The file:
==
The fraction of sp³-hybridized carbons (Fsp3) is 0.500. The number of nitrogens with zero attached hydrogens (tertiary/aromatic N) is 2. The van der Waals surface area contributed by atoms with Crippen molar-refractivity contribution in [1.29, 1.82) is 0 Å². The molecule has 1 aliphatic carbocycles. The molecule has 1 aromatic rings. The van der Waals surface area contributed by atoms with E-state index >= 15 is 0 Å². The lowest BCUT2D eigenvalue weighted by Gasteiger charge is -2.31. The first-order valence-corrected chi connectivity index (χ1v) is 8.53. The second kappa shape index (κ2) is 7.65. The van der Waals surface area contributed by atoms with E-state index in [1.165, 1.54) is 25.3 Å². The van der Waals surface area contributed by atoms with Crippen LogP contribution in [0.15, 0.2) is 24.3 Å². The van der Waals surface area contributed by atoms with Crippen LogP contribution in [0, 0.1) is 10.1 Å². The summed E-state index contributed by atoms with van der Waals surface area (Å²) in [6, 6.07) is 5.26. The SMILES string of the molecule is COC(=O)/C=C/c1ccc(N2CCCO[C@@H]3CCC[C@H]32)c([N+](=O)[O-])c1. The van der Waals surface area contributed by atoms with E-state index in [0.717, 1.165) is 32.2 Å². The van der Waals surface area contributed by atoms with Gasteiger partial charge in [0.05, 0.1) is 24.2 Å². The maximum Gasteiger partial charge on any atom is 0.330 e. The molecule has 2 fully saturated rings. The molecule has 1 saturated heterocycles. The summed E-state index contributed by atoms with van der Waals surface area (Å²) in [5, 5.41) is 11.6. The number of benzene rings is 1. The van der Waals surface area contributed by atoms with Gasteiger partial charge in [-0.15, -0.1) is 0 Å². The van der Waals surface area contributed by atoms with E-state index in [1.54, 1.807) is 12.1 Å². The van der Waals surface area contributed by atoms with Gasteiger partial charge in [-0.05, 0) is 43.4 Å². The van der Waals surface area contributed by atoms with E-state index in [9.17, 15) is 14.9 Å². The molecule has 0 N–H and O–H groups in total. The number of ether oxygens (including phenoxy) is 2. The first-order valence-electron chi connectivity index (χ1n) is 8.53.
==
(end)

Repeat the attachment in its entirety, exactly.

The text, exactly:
The fraction of sp³-hybridized carbons (Fsp3) is 0.500. The number of nitrogens with zero attached hydrogens (tertiary/aromatic N) is 2. The van der Waals surface area contributed by atoms with Crippen molar-refractivity contribution in [1.29, 1.82) is 0 Å². The molecule has 1 aliphatic carbocycles. The molecule has 1 aromatic rings. The van der Waals surface area contributed by atoms with E-state index >= 15 is 0 Å². The lowest BCUT2D eigenvalue weighted by Gasteiger charge is -2.31. The first-order valence-corrected chi connectivity index (χ1v) is 8.53. The second kappa shape index (κ2) is 7.65. The van der Waals surface area contributed by atoms with E-state index in [1.165, 1.54) is 25.3 Å². The van der Waals surface area contributed by atoms with Crippen LogP contribution in [0.15, 0.2) is 24.3 Å². The van der Waals surface area contributed by atoms with Crippen LogP contribution in [0, 0.1) is 10.1 Å². The summed E-state index contributed by atoms with van der Waals surface area (Å²) in [6, 6.07) is 5.26. The SMILES string of the molecule is COC(=O)/C=C/c1ccc(N2CCCO[C@@H]3CCC[C@H]32)c([N+](=O)[O-])c1. The van der Waals surface area contributed by atoms with E-state index in [0.717, 1.165) is 32.2 Å². The van der Waals surface area contributed by atoms with Gasteiger partial charge in [0.05, 0.1) is 24.2 Å². The maximum Gasteiger partial charge on any atom is 0.330 e. The molecule has 2 fully saturated rings. The molecule has 1 saturated heterocycles. The summed E-state index contributed by atoms with van der Waals surface area (Å²) in [5, 5.41) is 11.6. The number of benzene rings is 1. The van der Waals surface area contributed by atoms with Gasteiger partial charge in [-0.15, -0.1) is 0 Å². The van der Waals surface area contributed by atoms with E-state index in [1.54, 1.807) is 12.1 Å². The van der Waals surface area contributed by atoms with Gasteiger partial charge in [-0.05, 0) is 43.4 Å². The van der Waals surface area contributed by atoms with E-state index in [9.17, 15) is 14.9 Å². The molecule has 0 N–H and O–H groups in total. The number of ether oxygens (including phenoxy) is 2. The first-order valence-electron chi connectivity index (χ1n) is 8.53.